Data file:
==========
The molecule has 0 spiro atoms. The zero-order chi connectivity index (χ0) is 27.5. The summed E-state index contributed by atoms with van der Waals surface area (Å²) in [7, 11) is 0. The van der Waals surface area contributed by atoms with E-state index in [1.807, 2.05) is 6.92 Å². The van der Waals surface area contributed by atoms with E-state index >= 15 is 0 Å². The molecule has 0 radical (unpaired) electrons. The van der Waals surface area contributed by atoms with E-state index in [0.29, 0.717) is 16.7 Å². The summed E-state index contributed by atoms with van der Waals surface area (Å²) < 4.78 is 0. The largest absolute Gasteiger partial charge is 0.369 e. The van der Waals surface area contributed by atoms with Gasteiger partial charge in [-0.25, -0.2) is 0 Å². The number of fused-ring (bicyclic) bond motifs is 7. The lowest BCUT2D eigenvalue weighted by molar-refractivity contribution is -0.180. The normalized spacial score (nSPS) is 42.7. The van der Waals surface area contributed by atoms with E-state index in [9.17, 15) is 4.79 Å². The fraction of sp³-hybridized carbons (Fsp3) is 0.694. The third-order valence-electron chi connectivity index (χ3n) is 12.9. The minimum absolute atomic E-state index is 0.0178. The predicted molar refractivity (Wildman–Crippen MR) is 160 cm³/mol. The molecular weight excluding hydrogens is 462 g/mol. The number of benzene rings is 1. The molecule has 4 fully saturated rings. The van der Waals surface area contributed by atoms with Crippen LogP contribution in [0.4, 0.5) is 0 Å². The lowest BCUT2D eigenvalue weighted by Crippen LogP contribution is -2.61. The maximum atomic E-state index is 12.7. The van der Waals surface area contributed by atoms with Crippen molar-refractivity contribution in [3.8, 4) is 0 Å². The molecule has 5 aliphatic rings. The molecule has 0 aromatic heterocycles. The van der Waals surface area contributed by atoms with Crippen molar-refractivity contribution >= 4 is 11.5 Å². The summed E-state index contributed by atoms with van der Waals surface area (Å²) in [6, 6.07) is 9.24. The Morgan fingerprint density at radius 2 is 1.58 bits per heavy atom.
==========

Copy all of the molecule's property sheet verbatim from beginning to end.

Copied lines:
The molecule has 0 spiro atoms. The zero-order chi connectivity index (χ0) is 27.5. The summed E-state index contributed by atoms with van der Waals surface area (Å²) in [7, 11) is 0. The van der Waals surface area contributed by atoms with E-state index in [1.807, 2.05) is 6.92 Å². The van der Waals surface area contributed by atoms with E-state index >= 15 is 0 Å². The molecule has 0 radical (unpaired) electrons. The van der Waals surface area contributed by atoms with E-state index in [0.29, 0.717) is 16.7 Å². The summed E-state index contributed by atoms with van der Waals surface area (Å²) < 4.78 is 0. The largest absolute Gasteiger partial charge is 0.369 e. The van der Waals surface area contributed by atoms with Gasteiger partial charge in [-0.25, -0.2) is 0 Å². The number of fused-ring (bicyclic) bond motifs is 7. The lowest BCUT2D eigenvalue weighted by molar-refractivity contribution is -0.180. The normalized spacial score (nSPS) is 42.7. The van der Waals surface area contributed by atoms with E-state index in [9.17, 15) is 4.79 Å². The fraction of sp³-hybridized carbons (Fsp3) is 0.694. The third-order valence-electron chi connectivity index (χ3n) is 12.9. The minimum absolute atomic E-state index is 0.0178. The predicted molar refractivity (Wildman–Crippen MR) is 160 cm³/mol. The molecular weight excluding hydrogens is 462 g/mol. The number of benzene rings is 1. The molecule has 4 fully saturated rings. The van der Waals surface area contributed by atoms with Crippen LogP contribution in [0.4, 0.5) is 0 Å². The lowest BCUT2D eigenvalue weighted by Crippen LogP contribution is -2.61. The maximum atomic E-state index is 12.7. The van der Waals surface area contributed by atoms with Crippen molar-refractivity contribution in [3.8, 4) is 0 Å². The molecule has 5 aliphatic rings. The molecule has 0 aromatic heterocycles. The van der Waals surface area contributed by atoms with Crippen molar-refractivity contribution >= 4 is 11.5 Å². The summed E-state index contributed by atoms with van der Waals surface area (Å²) in [6, 6.07) is 9.24. The Morgan fingerprint density at radius 2 is 1.58 bits per heavy atom.